HAMPTON, NH - On Route 1 in the heart of downtown
Hampton, there is a restaurant rich in English tradition with its food and old-style camaraderie around the bar. The Widow
Fletcher's Tavern is owned and operated by Parker Ryan.
Prior to opening the Widow Fletcher's Tavern, Ryan was
involved in opening other people's restaurants — building them, designing them, or running them.
Widow Fletcher's is Ryan's first restaurant. It opened
in 1984, and while doing his research on English pubs, Ryan came across an old story. In the 1750s, Private Fletcher, a grenadier
in the Hampshire English Militia, died. His buddies assumed he died from drinking cold beer on a hot day. They immortalized
him and buried him in a local cathedral. Private Fletcher left behind a wife who became known as the Widow Fletcher. Widow
Fletcher turned her home into a successful pub, supporting herself and her 3-year-old daughter with the profits of her business.
"I thought it was unique, especially in the 1750s, for
a woman to own a pub, a successful pub," said Ryan. "I thought it was an interesting story and it would translate well to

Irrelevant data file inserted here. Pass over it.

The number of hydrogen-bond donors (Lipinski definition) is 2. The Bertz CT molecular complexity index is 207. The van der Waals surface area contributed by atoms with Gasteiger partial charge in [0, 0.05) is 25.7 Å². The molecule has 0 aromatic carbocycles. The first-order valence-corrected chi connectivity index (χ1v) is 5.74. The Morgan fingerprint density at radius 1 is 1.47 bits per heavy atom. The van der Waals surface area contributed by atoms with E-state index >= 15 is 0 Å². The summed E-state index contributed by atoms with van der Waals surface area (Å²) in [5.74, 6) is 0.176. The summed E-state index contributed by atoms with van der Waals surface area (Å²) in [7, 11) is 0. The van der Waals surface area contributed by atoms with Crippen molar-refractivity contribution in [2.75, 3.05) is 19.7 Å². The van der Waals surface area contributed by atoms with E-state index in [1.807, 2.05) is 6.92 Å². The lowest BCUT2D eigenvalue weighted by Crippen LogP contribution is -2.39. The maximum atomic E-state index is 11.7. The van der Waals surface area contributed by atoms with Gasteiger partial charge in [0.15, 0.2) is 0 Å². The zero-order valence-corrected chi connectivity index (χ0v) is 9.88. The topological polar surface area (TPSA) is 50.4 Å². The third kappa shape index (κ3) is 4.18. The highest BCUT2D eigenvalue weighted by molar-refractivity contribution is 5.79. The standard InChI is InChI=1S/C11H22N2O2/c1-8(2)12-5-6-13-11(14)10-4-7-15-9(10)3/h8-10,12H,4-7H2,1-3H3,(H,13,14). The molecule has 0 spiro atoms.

this post-and-beam building."
The Widow Fletcher's Tavern has developed a lot of its
Several of the bar and wait staff have worked there since
the beginning, and customers have been traveling from as far as Newburyport and southern Maine for their English country chicken
and bangers and mash for just as long.
"Also a number of notable customers, both local leaders
and civically minded people, have used Widow's Tavern over the years as a place to create a lot of local activity," said Ryan.
There have been several wedding proposals at the Widow
Fletcher's , and many of these couples return to the restaurant year after year on their anniversary, requesting the same
table where they became engaged, Ryan said. "We've had a very loyal following in the tavern since we've opened," said Ryan.
Then there is the Royal Society Bridge Club, which is an
organization that has been running out of the tavern for the past 22 years. Some of the more notable members of the club are:
Al Gore, Dick Gephardt, Al Franken and Patrick Kennedy. But the core of The Royal Society Bridge Club is group of like-minded
local business people who meet every Friday afternoon. The club that has raised more than $250,000 over the years for worthy
organizations and charities.
"We have no bylaws, we have no board of directors, we have
no charter to speak of, but nonetheless, we are a fairly serious organization when it comes to having fun and raising money,"
said Ryan. "We are not allowed to play cards."
In a world that is continually changing, the Widow Fletcher's
Tavern prides itself on staying the way it has always been.